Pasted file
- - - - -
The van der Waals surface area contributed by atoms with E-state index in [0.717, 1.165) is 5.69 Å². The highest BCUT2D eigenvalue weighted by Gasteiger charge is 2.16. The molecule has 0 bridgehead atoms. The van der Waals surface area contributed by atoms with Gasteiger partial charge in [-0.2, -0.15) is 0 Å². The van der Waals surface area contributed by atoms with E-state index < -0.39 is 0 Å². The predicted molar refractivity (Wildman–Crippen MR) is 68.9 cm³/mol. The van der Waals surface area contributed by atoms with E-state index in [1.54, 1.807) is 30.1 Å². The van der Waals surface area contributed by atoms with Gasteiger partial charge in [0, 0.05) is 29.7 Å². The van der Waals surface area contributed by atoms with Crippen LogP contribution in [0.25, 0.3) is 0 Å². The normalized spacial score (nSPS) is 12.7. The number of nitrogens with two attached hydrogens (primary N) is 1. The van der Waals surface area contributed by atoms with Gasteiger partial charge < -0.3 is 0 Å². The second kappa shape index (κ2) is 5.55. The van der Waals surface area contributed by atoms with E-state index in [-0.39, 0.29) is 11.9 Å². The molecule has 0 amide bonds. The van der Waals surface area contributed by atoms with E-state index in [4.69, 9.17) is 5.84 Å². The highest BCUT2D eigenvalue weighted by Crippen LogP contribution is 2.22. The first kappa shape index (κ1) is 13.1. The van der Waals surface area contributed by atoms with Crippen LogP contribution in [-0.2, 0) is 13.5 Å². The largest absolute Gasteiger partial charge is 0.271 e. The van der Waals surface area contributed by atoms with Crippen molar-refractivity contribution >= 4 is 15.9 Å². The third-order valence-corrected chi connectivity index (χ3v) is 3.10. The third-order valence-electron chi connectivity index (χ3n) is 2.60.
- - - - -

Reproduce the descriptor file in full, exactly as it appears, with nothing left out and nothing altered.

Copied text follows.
The van der Waals surface area contributed by atoms with E-state index in [0.717, 1.165) is 5.69 Å². The highest BCUT2D eigenvalue weighted by Gasteiger charge is 2.16. The molecule has 0 bridgehead atoms. The van der Waals surface area contributed by atoms with Gasteiger partial charge in [-0.2, -0.15) is 0 Å². The van der Waals surface area contributed by atoms with E-state index < -0.39 is 0 Å². The predicted molar refractivity (Wildman–Crippen MR) is 68.9 cm³/mol. The van der Waals surface area contributed by atoms with E-state index in [1.54, 1.807) is 30.1 Å². The van der Waals surface area contributed by atoms with Gasteiger partial charge in [0, 0.05) is 29.7 Å². The van der Waals surface area contributed by atoms with Crippen LogP contribution in [0.25, 0.3) is 0 Å². The normalized spacial score (nSPS) is 12.7. The number of nitrogens with two attached hydrogens (primary N) is 1. The van der Waals surface area contributed by atoms with Gasteiger partial charge < -0.3 is 0 Å². The second kappa shape index (κ2) is 5.55. The van der Waals surface area contributed by atoms with E-state index in [-0.39, 0.29) is 11.9 Å². The molecule has 0 amide bonds. The van der Waals surface area contributed by atoms with E-state index in [4.69, 9.17) is 5.84 Å². The highest BCUT2D eigenvalue weighted by Crippen LogP contribution is 2.22. The first kappa shape index (κ1) is 13.1. The van der Waals surface area contributed by atoms with Crippen LogP contribution in [-0.2, 0) is 13.5 Å². The largest absolute Gasteiger partial charge is 0.271 e. The van der Waals surface area contributed by atoms with Crippen molar-refractivity contribution >= 4 is 15.9 Å². The third-order valence-corrected chi connectivity index (χ3v) is 3.10. The third-order valence-electron chi connectivity index (χ3n) is 2.60.